Cool breeze, shining sun, clear skies – the perfect fall conditions to go out in a convertible. But not just any convertible, either. This day was a day to drive a classic convertible: A 1969 Corvette Stingray Convertible.

Built 43 years ago, the Stingray was the car to have, and at almost $6,500 with taxes, it cost practically a year’s salary at the time.

The owner of this classic car bought it brand new in 1969. He just recently got it back to near-showroom finish with an almost complete overhaul and restoration, and I was just handed the keys for the day.

This ‘69 ‘Vette is powered by a small block 350 V8 engine, which according to the original sale ticket, gave 300 horsepower and was paired up with a 4-speed manual transmission. Both of which were never touched in the restoration. 

I’ve owned and driven manuals for close to 10 years, and this car is like nothing I’ve ever driven.

Originally, this car had no power steering, but the owner had the optional power steering from 1969 installed as part of the restoration. Another option he had put in was the manual choke – because, as he said to me, “…the automatic chokes were junk.”

Airbags? Nope. Power Windows? Costly option back in 1969, and why would you have it on a convertible? Air conditioning? Much too pricey. ABS? Wasn’t even a thought back then. Traction Control? Stability Control? These were options you might have found on a Mercedes back then, but not on the Stingray. This car didn’t even come with power brakes.

Sitting in the driver seat was like sitting on the ground - the car is so low. And because there is absolutely no back seat, you’d have one heck of a time getting in if you were any taller than five-foot-eleven.

The Corvette’s steering wheel itself was like holding onto a tractor’s steering wheel – it was so big for such a small car in comparison to what we have now.

But that was because back in 1969, power steering was just becoming an option, so to turn a car without power steering, you needed as much of a wheel as you possibly could have to turn. Did it make it awkward to get into the car? At first, yes. But once you were in, you were in. 

Starting the car was a ceremony of its own. After being given a bit of a lesson on how to start it – from pumping the gas pedal a few times due to its carbureted engine, to using the choke, to revving the engine a bit to build the oil pressure up, to driving around a bit to build the water temperature - I was almost ready to go. There were just two lessons left. Shifting and Braking.

You might think that these things are second nature, but not on a classic car. These things have to be handled with care – you can’t just shift like you don’t care. 

That doesn’t mean it was hard to shift. I just had to remember to get the rev line up to at least 2,000 RPMs, and then move the gear to neutral, then into the gear I needed. The transmission was not designed for quick shifting, so I was told to never expect to suddenly take off. 

The last lesson was the braking. Because the Stingray didn’t come with power brakes, it felt like I was the brakes – pressing hard on the pedal with my foot to apply as much pressure at each wheel as possible. And that meant that I had to always keep more than double the standard braking distance between me and the cars ahead.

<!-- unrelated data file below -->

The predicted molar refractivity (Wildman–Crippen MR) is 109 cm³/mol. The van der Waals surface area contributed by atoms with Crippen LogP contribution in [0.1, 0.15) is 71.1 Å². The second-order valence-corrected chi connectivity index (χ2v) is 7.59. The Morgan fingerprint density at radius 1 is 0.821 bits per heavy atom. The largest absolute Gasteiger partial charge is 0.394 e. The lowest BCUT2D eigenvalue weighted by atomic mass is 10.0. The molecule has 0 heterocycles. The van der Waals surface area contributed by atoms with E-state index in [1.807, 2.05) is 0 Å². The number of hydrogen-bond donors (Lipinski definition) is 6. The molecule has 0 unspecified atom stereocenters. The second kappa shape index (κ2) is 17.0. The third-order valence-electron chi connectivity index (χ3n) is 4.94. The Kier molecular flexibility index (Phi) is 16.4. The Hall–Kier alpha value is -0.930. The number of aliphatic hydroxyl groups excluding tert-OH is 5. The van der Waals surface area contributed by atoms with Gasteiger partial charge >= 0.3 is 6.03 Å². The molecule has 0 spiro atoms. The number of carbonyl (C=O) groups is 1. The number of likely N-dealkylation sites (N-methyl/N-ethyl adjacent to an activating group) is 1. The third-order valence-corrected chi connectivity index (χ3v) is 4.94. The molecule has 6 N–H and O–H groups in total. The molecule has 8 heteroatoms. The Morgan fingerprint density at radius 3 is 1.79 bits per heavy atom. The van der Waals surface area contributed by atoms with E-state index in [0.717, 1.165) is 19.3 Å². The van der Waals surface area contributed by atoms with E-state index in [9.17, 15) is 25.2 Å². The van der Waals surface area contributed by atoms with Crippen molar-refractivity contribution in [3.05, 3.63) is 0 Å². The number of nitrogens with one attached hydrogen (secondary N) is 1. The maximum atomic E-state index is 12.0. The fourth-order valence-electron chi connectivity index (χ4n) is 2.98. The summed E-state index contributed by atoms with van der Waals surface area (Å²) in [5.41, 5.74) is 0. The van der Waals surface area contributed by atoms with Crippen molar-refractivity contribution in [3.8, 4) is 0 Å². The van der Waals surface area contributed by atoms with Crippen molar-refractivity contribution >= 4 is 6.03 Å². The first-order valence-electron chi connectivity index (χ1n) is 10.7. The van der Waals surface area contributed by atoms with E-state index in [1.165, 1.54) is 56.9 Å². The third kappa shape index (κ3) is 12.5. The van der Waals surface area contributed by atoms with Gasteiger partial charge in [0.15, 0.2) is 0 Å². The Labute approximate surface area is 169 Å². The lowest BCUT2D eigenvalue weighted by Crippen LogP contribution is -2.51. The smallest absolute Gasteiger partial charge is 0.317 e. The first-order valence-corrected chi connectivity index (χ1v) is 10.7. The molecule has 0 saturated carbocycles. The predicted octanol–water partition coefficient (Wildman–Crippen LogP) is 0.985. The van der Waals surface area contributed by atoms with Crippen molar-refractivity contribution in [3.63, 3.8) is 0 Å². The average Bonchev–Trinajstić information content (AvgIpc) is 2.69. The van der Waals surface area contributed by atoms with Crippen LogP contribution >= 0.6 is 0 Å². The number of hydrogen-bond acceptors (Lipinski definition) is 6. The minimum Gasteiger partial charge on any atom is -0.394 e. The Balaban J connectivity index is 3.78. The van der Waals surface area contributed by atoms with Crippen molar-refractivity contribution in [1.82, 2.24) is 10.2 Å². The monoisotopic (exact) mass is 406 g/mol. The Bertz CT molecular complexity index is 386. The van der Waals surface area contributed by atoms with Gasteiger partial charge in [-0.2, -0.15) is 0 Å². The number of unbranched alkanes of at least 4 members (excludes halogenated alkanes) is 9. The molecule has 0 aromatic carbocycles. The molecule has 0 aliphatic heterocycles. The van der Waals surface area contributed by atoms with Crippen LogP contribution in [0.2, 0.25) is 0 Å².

Thankfully we started out in a quiet residential zone before we got onto the main roads so that I could get the hang of the beast before it was too late.

Now I was ready.

And how far did I go on my first try to drive the Stingray? Two feet. A very quiet two feet.

Sadly, I have to admit that I stalled the car, with the owner right beside me in the passenger seat. But once I had it going again – did she ever go.

With the burble of the V8 we were off. A quick look at the speedometer told me that in second gear, I was already up to 30 mph. Because the car was built back when everything was in Imperial measurements, the speedometer was in mph rather than km/h. 

That was something else to remember as we got onto the main roads.

The car’s ride was surprisingly smooth for its age, even riding on the original shocks. Driving through the back country roads of Southern Ontario, you did feel each and every bump, but it didn’t break your back. Each bump reminded you that you were driving in this car.

Like some modern performance sedans, the Corvette was quite happy to shift at 2,000 to 2,500 RPMs, and setting off, I have to admit it was like learning to drive manual all over again – a bit of a hop on the shifts.

And the clutch is like nothing I had ever driven – very heavy – which meant that you had to really press down to engage it. So this is not a daily driver car, in this day and age of traffic jams.

Visibility in the car wasn’t a problem. Even with the top up, and a heavy fall jacket on, there was more than enough room to move inside the car and see outside.

Despite having a long nose, I was hard pressed to find a blatant blind spot.

Even with all that – from almost relearning how to drive to keeping in mind the little quirks a classic car can have - the Stingray was a fun car to drive. It responded when I wanted it to, went where I wanted it to go when I wanted it to go, and let you do the driving, rather than drive you.

I was a bit sad to go back to my regular car after having spent the afternoon behind the wheel of this piece of automotive history.